With reference to FIGS. 1 and 6, the at least one metal ingot “P” is heated in a vacuum environment to be melted into molten metal “N”. Specifically, after the shell mold 4 is positioned, the heater 5 can be lifted to the preset location surrounding the crucible portion 41, and the gas in the chamber 11 of the vacuum furnace 1 is drawn out via the gas guiding tube 12 to control the vacuum level. After the vacuum level reaches a preset value (such as smaller than 0.3 mbar), the heater 5 can be activated to heat the crucible portion 41 of the shell mold 4 and, thus, melt the at least one metal ingot “P” in the crucible portion 41 into molten metal “N”. When the heater 5 operates, the frequency and the power of the power supply can be 4-30 kHz and 5-100 kW, respectively. After the at least one metal ingot “P” melts into molten metal “N”, the heater 5 is stopped and is rapidly moved downward to a location not surrounding the crucible portion 41.

With reference to FIGS. 1 and 7, the rotating shaft 2 is driven to rotate the rotary table 3, causing the molten metal “N” to flow into the at least one cavity 421 of the cavity portion 42 under centrifugal force. Specifically, the rotating shaft 2 is driven by the motor “M” to rotate about the rotating axis at a speed of about 200-700 rpm. The rotating speed can be adjusted according to the thickness of the cast product (i.e., the volume of the at least one cavity 421). When the rotary table 3 is actuated to rotate about the rotating axis, the molten metal “N” flows along the inner periphery of the crucible portion 41 of the shell mold 4 under centrifugal force and flows into the cavity portion 42 through the coupling portion 43 to proceed with the pouring process and, thus, to fill the cavity 421.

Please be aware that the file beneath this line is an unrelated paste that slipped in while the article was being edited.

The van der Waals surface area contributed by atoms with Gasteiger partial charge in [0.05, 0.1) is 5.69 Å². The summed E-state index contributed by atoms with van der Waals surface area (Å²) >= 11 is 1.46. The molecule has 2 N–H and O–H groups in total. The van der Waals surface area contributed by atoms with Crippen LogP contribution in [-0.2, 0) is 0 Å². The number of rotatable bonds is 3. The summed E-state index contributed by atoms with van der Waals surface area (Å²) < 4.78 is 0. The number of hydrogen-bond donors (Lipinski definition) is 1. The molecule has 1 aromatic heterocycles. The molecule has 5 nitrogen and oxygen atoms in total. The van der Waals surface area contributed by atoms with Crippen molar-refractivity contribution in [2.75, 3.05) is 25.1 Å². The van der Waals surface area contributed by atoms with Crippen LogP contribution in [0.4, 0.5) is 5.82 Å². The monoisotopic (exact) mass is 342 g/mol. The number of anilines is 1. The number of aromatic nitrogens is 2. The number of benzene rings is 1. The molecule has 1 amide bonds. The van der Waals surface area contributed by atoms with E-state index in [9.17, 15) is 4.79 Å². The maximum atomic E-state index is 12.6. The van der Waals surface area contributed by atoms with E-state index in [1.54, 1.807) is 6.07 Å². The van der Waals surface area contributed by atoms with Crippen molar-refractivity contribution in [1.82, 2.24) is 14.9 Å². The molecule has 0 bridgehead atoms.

After pouring, the rotating shaft 2 is still driven to rotate the rotary table 3. For example, in this embodiment, the rotary table 3 can be driven to rotate about the rotating axis at a speed of about 200-700 rpm for 10-30 seconds until the molten metal “N” at the pouring opening (internal of the coupling portion 43 of the shell mold 4) cools and solidifies. Rotating of the rotary table 3 is then gradually slowed down and finally stopped. Therefore, during the cooling and solidification processes of the molten metal “N” according to the present invention, the pressing effect of the molten metal “N” is evaluated by the centrifugal force generated by the rotation, thereby improving the yield rate of the wooden golf heads.

After the molten metal “N” completely solidifies, the shell mold 4 is destroyed to obtain a casting. For example, the shell mold 4 can be removed from the rotary table 3 after the rotating shaft 2 is completely stopped, and the shell mold 4 can be farther destroyed after the shell mold 4 is restricted from movement for a period of time until the molten metal “N” completely solidifies. As a result, pouring of the shell mold 4 is still carried out to improve the manufacturing process. Alternatively, the shell mold 4 can be cooled on the stopped rotary table 3 after the rotary table 3 stops rotating, and the shell mold 4 is removed from the rotary table 3 and destroyed after the molten metal “N” in the shell mold 4 completely solidifies, allowing the even cooling process of the molten metal “N” in the at least one cavity 421.

The casting includes a cast product portion. The cast product portion is separated from the casting (such as by cutting the cast product portion from the casting with a cutter or by vibration to break the cast product portion from the casting) to obtain at least one cast product of the wooden golf head. The at least one cast product of the wooden golf head has a hosel, a face, a heel, a sole and a toe corresponding to the at least one cavity 421. The at least one cast product has a tensile strength of about 240-350 ksi, an elongation of about 4-20% and a restitution coefficient of about 0.822-0.870. Furthermore, the minimum thickness (not including the groove depth) of the striking faceplate of the at least one wooden golf head is about 1.4-1.8 mm after withstanding 3,000 cannon shots at a speed of 50 m/s, which is helpful in reducing the overall weight of the at least one wooden golf head and in reducing the weight of the striking faceplate. The striking faceplate of the at least one golf wood club may have an even or uneven thickness. In addition, the minimum thickness of about 1.4-1.8 mm refers to the thickness of the thinnest part of the striking faceplate when the striking faceplate has an uneven thickness. Therefore, other parts of the striking faceplate can have a thickness of more than 1.8 mm.